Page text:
HA-SH/peptide hybrid hydrogel was prepared as follows. Firstly, the HA-SH (15 mg) was weighed, sterilized and dissolved in 1 mL deionized water thoroughly. Similarly, 15 mg pre-lyophilized BPAA-AFF-OH was also dissolved in 1 mL deionized water and the pH adjusted to 9. Then, five hybrid hydrogels were prepared at different volume ratios: (1) BPAA-AFF-OH (FFAB), (2) BPAA-AFF-OH[thin space (1/6-em)]:[thin space (1/6-em)]HA-SH = 7[thin space (1/6-em)]:[thin space (1/6-em)]3 (HS3FFAB7), (3) BPAA-AFF-OH[thin space (1/6-em)]:[thin space (1/6-em)]HA-SH = 5[thin space (1/6-em)]:[thin space (1/6-em)]5 (HS5FFAB5), (4) BPAA-AFF-OH[thin space (1/6-em)]:[thin space (1/6-em)]HA-SH = 3[thin space (1/6-em)]:[thin space (1/6-em)]7 (HS7FFAB3), (5) HA-SH (HS). Finally, the hybrid hydrogels were adjusted to pH = 7.4 with 1 M NaOH and immediately injected into a homemade ring mould (diameter 8.5 mm, height 3.0 mm) and incubated at 37 °C until gel formation occurred.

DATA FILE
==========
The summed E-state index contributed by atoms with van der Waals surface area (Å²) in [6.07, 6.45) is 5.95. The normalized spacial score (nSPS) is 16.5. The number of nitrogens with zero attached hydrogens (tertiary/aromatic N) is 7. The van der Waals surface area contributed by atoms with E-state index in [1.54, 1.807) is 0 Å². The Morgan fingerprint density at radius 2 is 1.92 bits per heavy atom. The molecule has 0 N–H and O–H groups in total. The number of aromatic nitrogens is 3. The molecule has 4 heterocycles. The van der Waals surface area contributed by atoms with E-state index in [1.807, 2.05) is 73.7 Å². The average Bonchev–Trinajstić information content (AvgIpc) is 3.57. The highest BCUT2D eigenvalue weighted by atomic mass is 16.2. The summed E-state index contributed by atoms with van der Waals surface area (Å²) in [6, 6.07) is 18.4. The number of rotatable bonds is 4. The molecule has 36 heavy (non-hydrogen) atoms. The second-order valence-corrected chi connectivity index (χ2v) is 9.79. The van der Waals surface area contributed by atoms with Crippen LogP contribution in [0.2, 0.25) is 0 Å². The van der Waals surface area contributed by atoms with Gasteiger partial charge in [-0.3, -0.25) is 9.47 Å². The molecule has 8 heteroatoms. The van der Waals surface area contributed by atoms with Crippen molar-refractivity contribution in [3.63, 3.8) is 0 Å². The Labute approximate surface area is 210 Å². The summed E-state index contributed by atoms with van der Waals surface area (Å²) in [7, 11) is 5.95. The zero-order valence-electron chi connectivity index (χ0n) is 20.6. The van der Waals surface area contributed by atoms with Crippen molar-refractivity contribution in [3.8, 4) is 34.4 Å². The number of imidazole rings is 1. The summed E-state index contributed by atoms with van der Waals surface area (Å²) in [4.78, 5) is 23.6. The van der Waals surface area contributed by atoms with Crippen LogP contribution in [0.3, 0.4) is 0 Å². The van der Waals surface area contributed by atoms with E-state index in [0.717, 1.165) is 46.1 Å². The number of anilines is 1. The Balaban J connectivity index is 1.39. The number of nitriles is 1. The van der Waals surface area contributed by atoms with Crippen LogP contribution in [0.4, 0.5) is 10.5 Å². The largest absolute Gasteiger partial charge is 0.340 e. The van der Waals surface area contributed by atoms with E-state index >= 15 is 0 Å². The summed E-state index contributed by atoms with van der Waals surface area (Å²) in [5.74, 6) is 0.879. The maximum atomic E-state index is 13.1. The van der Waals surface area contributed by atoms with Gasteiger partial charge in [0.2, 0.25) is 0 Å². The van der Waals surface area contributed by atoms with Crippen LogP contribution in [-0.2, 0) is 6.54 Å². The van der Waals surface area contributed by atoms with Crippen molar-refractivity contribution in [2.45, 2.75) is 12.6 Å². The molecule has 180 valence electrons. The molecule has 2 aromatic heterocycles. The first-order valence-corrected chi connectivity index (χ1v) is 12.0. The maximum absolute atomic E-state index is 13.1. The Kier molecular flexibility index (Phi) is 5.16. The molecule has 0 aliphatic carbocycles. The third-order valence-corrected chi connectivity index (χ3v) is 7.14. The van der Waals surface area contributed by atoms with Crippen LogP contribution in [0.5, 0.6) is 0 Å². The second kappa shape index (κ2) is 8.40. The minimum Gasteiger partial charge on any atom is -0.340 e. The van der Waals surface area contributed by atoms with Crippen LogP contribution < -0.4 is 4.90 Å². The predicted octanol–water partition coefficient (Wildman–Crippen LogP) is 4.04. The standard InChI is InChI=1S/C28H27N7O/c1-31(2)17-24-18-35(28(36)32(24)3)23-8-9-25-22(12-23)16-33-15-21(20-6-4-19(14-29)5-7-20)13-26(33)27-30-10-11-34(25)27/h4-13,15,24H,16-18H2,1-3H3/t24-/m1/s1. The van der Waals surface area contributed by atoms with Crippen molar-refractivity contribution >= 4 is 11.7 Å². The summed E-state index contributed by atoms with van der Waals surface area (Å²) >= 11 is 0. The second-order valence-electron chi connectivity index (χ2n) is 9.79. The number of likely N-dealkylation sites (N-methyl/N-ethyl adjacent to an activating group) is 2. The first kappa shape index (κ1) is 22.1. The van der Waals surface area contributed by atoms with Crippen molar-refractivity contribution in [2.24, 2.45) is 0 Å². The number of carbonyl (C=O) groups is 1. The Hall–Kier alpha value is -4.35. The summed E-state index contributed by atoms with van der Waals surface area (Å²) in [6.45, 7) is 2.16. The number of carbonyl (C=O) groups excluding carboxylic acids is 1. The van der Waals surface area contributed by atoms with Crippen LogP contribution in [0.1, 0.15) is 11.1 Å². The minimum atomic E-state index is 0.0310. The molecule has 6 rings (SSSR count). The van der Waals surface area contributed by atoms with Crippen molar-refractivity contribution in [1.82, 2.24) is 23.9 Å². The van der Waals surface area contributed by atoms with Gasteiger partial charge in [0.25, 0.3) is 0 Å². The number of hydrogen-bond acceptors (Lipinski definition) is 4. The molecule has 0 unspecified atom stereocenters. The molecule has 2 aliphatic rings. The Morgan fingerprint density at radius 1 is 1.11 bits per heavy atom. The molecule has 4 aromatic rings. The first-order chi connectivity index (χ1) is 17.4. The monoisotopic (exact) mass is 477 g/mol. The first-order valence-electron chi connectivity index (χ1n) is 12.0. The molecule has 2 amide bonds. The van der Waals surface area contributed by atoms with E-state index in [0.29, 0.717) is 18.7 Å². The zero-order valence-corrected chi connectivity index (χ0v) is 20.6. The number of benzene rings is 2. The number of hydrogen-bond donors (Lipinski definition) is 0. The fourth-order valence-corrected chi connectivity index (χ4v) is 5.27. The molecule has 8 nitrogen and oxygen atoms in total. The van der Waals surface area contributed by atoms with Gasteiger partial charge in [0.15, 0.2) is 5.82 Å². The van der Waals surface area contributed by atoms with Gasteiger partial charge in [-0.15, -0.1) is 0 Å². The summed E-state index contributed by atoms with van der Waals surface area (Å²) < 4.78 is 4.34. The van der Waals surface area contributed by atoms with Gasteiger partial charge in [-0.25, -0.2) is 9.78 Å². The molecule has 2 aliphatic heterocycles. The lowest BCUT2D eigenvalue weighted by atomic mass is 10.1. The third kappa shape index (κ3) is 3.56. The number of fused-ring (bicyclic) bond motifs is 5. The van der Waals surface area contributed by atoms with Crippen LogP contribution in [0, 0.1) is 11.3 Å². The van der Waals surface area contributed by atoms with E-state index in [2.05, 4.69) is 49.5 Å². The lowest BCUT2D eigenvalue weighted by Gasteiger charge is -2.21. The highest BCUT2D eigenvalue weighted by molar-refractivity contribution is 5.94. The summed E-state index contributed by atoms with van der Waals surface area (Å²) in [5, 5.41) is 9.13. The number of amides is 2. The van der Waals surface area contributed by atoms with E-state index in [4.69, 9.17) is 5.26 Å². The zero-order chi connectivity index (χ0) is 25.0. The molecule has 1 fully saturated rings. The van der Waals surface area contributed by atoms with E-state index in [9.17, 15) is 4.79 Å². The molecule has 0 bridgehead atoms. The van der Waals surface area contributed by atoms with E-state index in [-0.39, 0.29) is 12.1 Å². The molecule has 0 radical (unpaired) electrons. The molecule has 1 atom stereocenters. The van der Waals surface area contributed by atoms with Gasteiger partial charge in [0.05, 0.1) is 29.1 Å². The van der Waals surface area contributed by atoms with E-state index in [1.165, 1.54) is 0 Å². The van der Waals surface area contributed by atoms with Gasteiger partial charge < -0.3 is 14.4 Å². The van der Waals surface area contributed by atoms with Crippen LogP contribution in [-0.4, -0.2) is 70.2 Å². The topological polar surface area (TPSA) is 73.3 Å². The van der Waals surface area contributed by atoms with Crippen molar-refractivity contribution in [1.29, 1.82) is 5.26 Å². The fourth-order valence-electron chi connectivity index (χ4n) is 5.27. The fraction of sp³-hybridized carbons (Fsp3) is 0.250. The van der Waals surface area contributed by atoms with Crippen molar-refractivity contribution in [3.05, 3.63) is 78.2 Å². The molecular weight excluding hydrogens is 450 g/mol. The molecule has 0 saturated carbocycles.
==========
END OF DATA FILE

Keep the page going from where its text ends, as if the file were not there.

2.3. The characterization of HA-SH/peptide hybrid hydrogels